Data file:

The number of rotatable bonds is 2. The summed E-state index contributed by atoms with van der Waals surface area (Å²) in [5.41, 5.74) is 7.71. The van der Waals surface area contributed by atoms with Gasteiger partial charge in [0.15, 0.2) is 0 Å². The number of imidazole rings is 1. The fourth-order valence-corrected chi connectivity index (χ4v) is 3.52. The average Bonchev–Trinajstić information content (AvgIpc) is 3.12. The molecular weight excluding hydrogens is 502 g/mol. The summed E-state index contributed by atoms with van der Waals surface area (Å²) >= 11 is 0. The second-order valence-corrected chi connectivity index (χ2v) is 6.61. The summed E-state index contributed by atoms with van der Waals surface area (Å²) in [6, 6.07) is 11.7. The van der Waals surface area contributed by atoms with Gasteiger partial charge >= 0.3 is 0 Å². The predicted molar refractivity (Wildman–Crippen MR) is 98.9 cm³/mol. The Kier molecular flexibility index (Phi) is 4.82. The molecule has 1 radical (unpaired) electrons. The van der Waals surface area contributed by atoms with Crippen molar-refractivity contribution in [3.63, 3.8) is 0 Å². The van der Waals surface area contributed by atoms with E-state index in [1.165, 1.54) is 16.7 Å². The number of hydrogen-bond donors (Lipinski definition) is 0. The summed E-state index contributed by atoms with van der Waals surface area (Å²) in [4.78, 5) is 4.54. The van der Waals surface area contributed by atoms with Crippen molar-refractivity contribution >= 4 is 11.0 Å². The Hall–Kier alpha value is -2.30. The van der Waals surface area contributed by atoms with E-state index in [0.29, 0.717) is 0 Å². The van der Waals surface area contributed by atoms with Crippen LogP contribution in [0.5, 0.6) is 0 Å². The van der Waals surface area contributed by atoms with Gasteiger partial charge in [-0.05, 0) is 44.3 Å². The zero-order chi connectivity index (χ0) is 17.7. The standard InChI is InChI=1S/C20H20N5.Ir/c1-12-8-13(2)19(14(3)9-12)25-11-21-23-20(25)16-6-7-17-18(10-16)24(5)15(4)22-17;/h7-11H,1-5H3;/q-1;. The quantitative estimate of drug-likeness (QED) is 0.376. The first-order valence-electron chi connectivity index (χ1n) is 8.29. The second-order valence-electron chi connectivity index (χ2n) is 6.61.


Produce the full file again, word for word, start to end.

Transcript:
The number of rotatable bonds is 2. The summed E-state index contributed by atoms with van der Waals surface area (Å²) in [5.41, 5.74) is 7.71. The van der Waals surface area contributed by atoms with Gasteiger partial charge in [0.15, 0.2) is 0 Å². The number of imidazole rings is 1. The fourth-order valence-corrected chi connectivity index (χ4v) is 3.52. The average Bonchev–Trinajstić information content (AvgIpc) is 3.12. The molecular weight excluding hydrogens is 502 g/mol. The summed E-state index contributed by atoms with van der Waals surface area (Å²) >= 11 is 0. The second-order valence-corrected chi connectivity index (χ2v) is 6.61. The summed E-state index contributed by atoms with van der Waals surface area (Å²) in [6, 6.07) is 11.7. The van der Waals surface area contributed by atoms with Gasteiger partial charge >= 0.3 is 0 Å². The predicted molar refractivity (Wildman–Crippen MR) is 98.9 cm³/mol. The Kier molecular flexibility index (Phi) is 4.82. The molecule has 1 radical (unpaired) electrons. The van der Waals surface area contributed by atoms with Crippen molar-refractivity contribution in [3.63, 3.8) is 0 Å². The van der Waals surface area contributed by atoms with E-state index in [1.165, 1.54) is 16.7 Å². The number of hydrogen-bond donors (Lipinski definition) is 0. The summed E-state index contributed by atoms with van der Waals surface area (Å²) in [4.78, 5) is 4.54. The van der Waals surface area contributed by atoms with Crippen molar-refractivity contribution >= 4 is 11.0 Å². The Hall–Kier alpha value is -2.30. The van der Waals surface area contributed by atoms with E-state index in [0.29, 0.717) is 0 Å². The van der Waals surface area contributed by atoms with Crippen LogP contribution in [0.5, 0.6) is 0 Å². The van der Waals surface area contributed by atoms with Gasteiger partial charge in [-0.05, 0) is 44.3 Å². The zero-order chi connectivity index (χ0) is 17.7. The standard InChI is InChI=1S/C20H20N5.Ir/c1-12-8-13(2)19(14(3)9-12)25-11-21-23-20(25)16-6-7-17-18(10-16)24(5)15(4)22-17;/h7-11H,1-5H3;/q-1;. The quantitative estimate of drug-likeness (QED) is 0.376. The first-order valence-electron chi connectivity index (χ1n) is 8.29. The second-order valence-electron chi connectivity index (χ2n) is 6.61.